The only state in India where Naxalites still have a sizable presence and the capability to launch significant assaults is Chhattisgarh. In Chhattisgarh alone, there were 37 Maoist assaults from January through February, which resulted in 17 fatalities, including seven security officers.
In the previous five years, between 2018 and 2022, more than a third of all Naxal-related violence in the nation occurred in Chhattisgarh, according to a government study presented in parliament. Between 70 and 90 percent of those killed were civilians, military personnel, and Maoists.
According to the study, there were 275 assaults by Maoists in the state in 2018, 182 in 2019, 241 in 2020, 188 in 2021, and 246 in 2022. In the assault on Wednesday, Maoists detonated an IED inside a vehicle transporting members of the area Reserve Guard (DRG) in the Dantewada area. The tragedy happened as the jawans were engaged in operations nearby in Aranpur. The bomb claimed the lives of a driver, at least 10 DRG troops, and others.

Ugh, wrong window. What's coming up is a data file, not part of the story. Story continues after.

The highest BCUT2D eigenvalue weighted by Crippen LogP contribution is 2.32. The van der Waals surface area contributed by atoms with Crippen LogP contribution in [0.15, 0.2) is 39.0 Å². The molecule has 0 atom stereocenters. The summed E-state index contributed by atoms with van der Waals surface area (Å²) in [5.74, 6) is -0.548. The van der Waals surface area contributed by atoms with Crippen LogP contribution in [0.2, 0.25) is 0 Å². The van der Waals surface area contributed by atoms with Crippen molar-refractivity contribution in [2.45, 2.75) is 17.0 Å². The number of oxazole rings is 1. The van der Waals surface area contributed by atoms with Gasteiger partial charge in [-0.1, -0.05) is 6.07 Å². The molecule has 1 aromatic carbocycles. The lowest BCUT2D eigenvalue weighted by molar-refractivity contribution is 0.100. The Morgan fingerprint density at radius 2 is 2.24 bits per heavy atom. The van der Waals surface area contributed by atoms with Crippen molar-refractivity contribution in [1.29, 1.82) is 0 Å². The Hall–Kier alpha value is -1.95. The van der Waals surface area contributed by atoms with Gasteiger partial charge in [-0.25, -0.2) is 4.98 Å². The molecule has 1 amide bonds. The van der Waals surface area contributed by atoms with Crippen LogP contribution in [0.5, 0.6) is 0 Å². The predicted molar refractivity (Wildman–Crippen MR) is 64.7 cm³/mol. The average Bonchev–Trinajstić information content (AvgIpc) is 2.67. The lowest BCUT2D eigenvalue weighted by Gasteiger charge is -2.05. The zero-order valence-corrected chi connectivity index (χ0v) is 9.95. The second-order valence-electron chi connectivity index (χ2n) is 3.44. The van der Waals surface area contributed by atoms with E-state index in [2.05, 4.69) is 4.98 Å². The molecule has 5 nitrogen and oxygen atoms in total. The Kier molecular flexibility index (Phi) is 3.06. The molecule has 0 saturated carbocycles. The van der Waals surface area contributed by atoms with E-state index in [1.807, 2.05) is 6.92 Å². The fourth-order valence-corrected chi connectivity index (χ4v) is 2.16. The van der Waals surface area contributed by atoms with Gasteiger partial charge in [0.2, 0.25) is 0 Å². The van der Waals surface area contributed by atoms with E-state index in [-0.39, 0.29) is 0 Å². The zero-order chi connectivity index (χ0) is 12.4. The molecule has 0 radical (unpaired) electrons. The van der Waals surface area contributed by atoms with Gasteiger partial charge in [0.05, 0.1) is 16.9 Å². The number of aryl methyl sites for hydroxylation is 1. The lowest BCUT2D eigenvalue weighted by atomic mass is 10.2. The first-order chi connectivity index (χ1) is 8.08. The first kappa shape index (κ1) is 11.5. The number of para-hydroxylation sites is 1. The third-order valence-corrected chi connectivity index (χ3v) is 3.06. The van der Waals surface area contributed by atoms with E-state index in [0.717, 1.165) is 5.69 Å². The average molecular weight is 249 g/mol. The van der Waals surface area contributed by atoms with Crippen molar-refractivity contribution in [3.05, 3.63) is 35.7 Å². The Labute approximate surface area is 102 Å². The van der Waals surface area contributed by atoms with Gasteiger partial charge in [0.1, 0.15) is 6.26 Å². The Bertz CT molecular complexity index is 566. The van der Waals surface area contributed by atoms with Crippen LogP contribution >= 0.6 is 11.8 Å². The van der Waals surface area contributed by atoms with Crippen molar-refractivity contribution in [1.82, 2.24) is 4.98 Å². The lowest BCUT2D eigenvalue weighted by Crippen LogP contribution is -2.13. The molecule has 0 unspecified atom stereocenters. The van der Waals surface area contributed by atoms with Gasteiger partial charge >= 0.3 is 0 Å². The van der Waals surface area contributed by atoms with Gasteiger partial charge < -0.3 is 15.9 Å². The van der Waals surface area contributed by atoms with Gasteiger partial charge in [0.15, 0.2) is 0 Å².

DISTRICT RESERVE GUARD: WHAT IS IT?
The District Reserve Guard, often known as the DRG, was established in 2008 to fight Naxals in Chhattisgarh's Bastar area. It was grown in seven districts in Bastar, which together total about 40,000 square kilometers.
In 2008, it started operating in the districts of Kanker (north Bastar) and Narayanpur (which includes Abhujmad). The force (CAF) was also raised in the districts of Bijapur and Bastar in 2013 after five years. Soon after, in 2014 and 2015, it was extended to the districts of Sukma and Kondagaon, and in 2016.
It is a specialized division of the Chhattisgarh Police where local villagers or tribal people are hired and taught. They distinguish themselves from other Bastar-based security personnel by tracking insurgents and preparing for security and search operations. It is hard to tell whether they are locals or security guards since they are indigenous dressed in plainclothes.